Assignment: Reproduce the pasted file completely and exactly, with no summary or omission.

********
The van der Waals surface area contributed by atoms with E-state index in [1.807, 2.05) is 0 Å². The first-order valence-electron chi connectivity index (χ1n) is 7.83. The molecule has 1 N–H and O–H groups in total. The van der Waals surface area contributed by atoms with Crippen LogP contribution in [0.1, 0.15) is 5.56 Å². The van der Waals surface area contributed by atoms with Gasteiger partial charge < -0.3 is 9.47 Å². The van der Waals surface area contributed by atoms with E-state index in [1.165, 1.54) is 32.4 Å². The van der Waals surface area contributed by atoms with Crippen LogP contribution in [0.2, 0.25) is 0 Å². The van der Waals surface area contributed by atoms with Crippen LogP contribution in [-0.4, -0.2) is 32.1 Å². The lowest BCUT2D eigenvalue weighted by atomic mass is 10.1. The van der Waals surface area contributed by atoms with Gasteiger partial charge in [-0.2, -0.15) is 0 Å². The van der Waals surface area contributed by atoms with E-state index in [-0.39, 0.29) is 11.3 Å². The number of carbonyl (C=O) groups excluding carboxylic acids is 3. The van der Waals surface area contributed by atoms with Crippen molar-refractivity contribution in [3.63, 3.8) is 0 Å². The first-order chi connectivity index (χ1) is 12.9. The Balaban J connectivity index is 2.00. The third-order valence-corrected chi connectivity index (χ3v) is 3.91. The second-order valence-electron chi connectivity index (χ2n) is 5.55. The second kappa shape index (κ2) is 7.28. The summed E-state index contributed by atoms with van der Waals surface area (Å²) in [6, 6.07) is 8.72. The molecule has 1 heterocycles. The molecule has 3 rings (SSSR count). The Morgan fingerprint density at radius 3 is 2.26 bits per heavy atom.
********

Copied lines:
The van der Waals surface area contributed by atoms with E-state index in [1.807, 2.05) is 0 Å². The first-order valence-electron chi connectivity index (χ1n) is 7.83. The molecule has 1 N–H and O–H groups in total. The van der Waals surface area contributed by atoms with Crippen LogP contribution in [0.1, 0.15) is 5.56 Å². The van der Waals surface area contributed by atoms with Gasteiger partial charge < -0.3 is 9.47 Å². The van der Waals surface area contributed by atoms with E-state index in [1.165, 1.54) is 32.4 Å². The van der Waals surface area contributed by atoms with Crippen LogP contribution in [0.2, 0.25) is 0 Å². The van der Waals surface area contributed by atoms with Crippen LogP contribution in [-0.4, -0.2) is 32.1 Å². The lowest BCUT2D eigenvalue weighted by atomic mass is 10.1. The van der Waals surface area contributed by atoms with Gasteiger partial charge in [-0.2, -0.15) is 0 Å². The van der Waals surface area contributed by atoms with E-state index in [-0.39, 0.29) is 11.3 Å². The number of carbonyl (C=O) groups excluding carboxylic acids is 3. The van der Waals surface area contributed by atoms with Crippen molar-refractivity contribution in [3.63, 3.8) is 0 Å². The first-order chi connectivity index (χ1) is 12.9. The Balaban J connectivity index is 2.00. The third-order valence-corrected chi connectivity index (χ3v) is 3.91. The second-order valence-electron chi connectivity index (χ2n) is 5.55. The second kappa shape index (κ2) is 7.28. The summed E-state index contributed by atoms with van der Waals surface area (Å²) in [6, 6.07) is 8.72. The molecule has 1 heterocycles. The molecule has 3 rings (SSSR count). The Morgan fingerprint density at radius 3 is 2.26 bits per heavy atom.